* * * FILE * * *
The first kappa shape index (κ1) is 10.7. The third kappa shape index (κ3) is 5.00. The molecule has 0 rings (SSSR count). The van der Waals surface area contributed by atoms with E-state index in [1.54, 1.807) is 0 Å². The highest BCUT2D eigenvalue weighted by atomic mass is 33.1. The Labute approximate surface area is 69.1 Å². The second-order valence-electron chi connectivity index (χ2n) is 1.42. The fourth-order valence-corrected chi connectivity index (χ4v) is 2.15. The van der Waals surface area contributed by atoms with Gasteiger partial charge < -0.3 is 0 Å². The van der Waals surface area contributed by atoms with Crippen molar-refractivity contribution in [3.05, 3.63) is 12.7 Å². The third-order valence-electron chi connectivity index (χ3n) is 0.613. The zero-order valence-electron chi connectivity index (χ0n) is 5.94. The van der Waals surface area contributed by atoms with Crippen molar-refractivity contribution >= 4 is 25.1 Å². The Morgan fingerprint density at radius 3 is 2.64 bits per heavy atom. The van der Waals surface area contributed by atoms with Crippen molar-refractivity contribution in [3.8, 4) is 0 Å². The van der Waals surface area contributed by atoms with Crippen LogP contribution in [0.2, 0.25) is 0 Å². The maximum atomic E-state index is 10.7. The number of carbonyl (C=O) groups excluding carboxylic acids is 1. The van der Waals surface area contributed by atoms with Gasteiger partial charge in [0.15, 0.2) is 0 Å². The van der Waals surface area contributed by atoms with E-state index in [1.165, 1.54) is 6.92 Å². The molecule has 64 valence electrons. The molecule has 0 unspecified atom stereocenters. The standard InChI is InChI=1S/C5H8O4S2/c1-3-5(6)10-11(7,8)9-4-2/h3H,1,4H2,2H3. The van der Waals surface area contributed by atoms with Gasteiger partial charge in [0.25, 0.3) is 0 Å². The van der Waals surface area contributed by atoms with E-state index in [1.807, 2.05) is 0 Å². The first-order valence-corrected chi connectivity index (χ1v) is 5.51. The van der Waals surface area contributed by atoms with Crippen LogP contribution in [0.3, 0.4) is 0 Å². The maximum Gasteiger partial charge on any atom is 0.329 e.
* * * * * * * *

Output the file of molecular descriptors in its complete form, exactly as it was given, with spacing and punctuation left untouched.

The first kappa shape index (κ1) is 10.7. The third kappa shape index (κ3) is 5.00. The molecule has 0 rings (SSSR count). The van der Waals surface area contributed by atoms with E-state index in [1.54, 1.807) is 0 Å². The highest BCUT2D eigenvalue weighted by atomic mass is 33.1. The Labute approximate surface area is 69.1 Å². The second-order valence-electron chi connectivity index (χ2n) is 1.42. The fourth-order valence-corrected chi connectivity index (χ4v) is 2.15. The van der Waals surface area contributed by atoms with Gasteiger partial charge < -0.3 is 0 Å². The van der Waals surface area contributed by atoms with Crippen molar-refractivity contribution in [3.05, 3.63) is 12.7 Å². The third-order valence-electron chi connectivity index (χ3n) is 0.613. The zero-order valence-electron chi connectivity index (χ0n) is 5.94. The van der Waals surface area contributed by atoms with Crippen molar-refractivity contribution >= 4 is 25.1 Å². The Morgan fingerprint density at radius 3 is 2.64 bits per heavy atom. The van der Waals surface area contributed by atoms with Crippen molar-refractivity contribution in [3.8, 4) is 0 Å². The van der Waals surface area contributed by atoms with Crippen LogP contribution in [0.2, 0.25) is 0 Å². The maximum atomic E-state index is 10.7. The number of carbonyl (C=O) groups excluding carboxylic acids is 1. The van der Waals surface area contributed by atoms with Gasteiger partial charge in [0.15, 0.2) is 0 Å². The van der Waals surface area contributed by atoms with E-state index in [1.165, 1.54) is 6.92 Å². The molecule has 64 valence electrons. The molecule has 0 unspecified atom stereocenters. The standard InChI is InChI=1S/C5H8O4S2/c1-3-5(6)10-11(7,8)9-4-2/h3H,1,4H2,2H3. The van der Waals surface area contributed by atoms with Gasteiger partial charge in [0.25, 0.3) is 0 Å². The van der Waals surface area contributed by atoms with E-state index in [1.807, 2.05) is 0 Å². The first-order valence-corrected chi connectivity index (χ1v) is 5.51. The van der Waals surface area contributed by atoms with Crippen LogP contribution in [0.3, 0.4) is 0 Å². The maximum Gasteiger partial charge on any atom is 0.329 e.